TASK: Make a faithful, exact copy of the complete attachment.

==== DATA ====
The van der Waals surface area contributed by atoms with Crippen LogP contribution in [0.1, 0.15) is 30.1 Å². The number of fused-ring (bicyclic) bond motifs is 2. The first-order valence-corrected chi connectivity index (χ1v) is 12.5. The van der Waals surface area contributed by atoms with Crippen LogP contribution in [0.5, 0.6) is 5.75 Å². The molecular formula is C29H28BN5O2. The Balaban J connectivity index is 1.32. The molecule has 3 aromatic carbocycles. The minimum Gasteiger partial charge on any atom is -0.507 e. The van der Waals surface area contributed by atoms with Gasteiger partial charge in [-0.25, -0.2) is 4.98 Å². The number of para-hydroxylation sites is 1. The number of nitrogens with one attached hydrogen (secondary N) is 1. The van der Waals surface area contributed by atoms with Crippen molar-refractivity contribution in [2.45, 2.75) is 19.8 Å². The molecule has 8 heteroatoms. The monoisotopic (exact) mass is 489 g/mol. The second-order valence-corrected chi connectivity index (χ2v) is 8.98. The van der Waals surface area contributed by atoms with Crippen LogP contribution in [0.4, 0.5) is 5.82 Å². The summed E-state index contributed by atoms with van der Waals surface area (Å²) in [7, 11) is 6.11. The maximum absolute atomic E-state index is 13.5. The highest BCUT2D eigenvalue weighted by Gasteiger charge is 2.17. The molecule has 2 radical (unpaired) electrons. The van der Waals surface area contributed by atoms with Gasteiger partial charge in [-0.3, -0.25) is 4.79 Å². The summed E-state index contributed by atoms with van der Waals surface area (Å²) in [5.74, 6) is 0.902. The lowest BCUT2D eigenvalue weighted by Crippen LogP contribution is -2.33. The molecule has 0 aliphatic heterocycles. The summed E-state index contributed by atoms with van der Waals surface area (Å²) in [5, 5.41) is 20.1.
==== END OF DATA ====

The van der Waals surface area contributed by atoms with Crippen LogP contribution in [0.1, 0.15) is 30.1 Å². The number of fused-ring (bicyclic) bond motifs is 2. The first-order valence-corrected chi connectivity index (χ1v) is 12.5. The van der Waals surface area contributed by atoms with Crippen LogP contribution in [0.5, 0.6) is 5.75 Å². The molecular formula is C29H28BN5O2. The Balaban J connectivity index is 1.32. The molecule has 3 aromatic carbocycles. The minimum Gasteiger partial charge on any atom is -0.507 e. The van der Waals surface area contributed by atoms with Gasteiger partial charge in [-0.25, -0.2) is 4.98 Å². The number of para-hydroxylation sites is 1. The number of nitrogens with one attached hydrogen (secondary N) is 1. The van der Waals surface area contributed by atoms with Crippen molar-refractivity contribution in [2.45, 2.75) is 19.8 Å². The molecule has 8 heteroatoms. The monoisotopic (exact) mass is 489 g/mol. The second-order valence-corrected chi connectivity index (χ2v) is 8.98. The van der Waals surface area contributed by atoms with Crippen LogP contribution in [0.4, 0.5) is 5.82 Å². The summed E-state index contributed by atoms with van der Waals surface area (Å²) in [7, 11) is 6.11. The maximum absolute atomic E-state index is 13.5. The highest BCUT2D eigenvalue weighted by Gasteiger charge is 2.17. The molecule has 2 radical (unpaired) electrons. The van der Waals surface area contributed by atoms with Gasteiger partial charge in [-0.3, -0.25) is 4.79 Å². The summed E-state index contributed by atoms with van der Waals surface area (Å²) in [5.74, 6) is 0.902. The lowest BCUT2D eigenvalue weighted by Crippen LogP contribution is -2.33. The molecule has 0 aliphatic heterocycles. The summed E-state index contributed by atoms with van der Waals surface area (Å²) in [5, 5.41) is 20.1.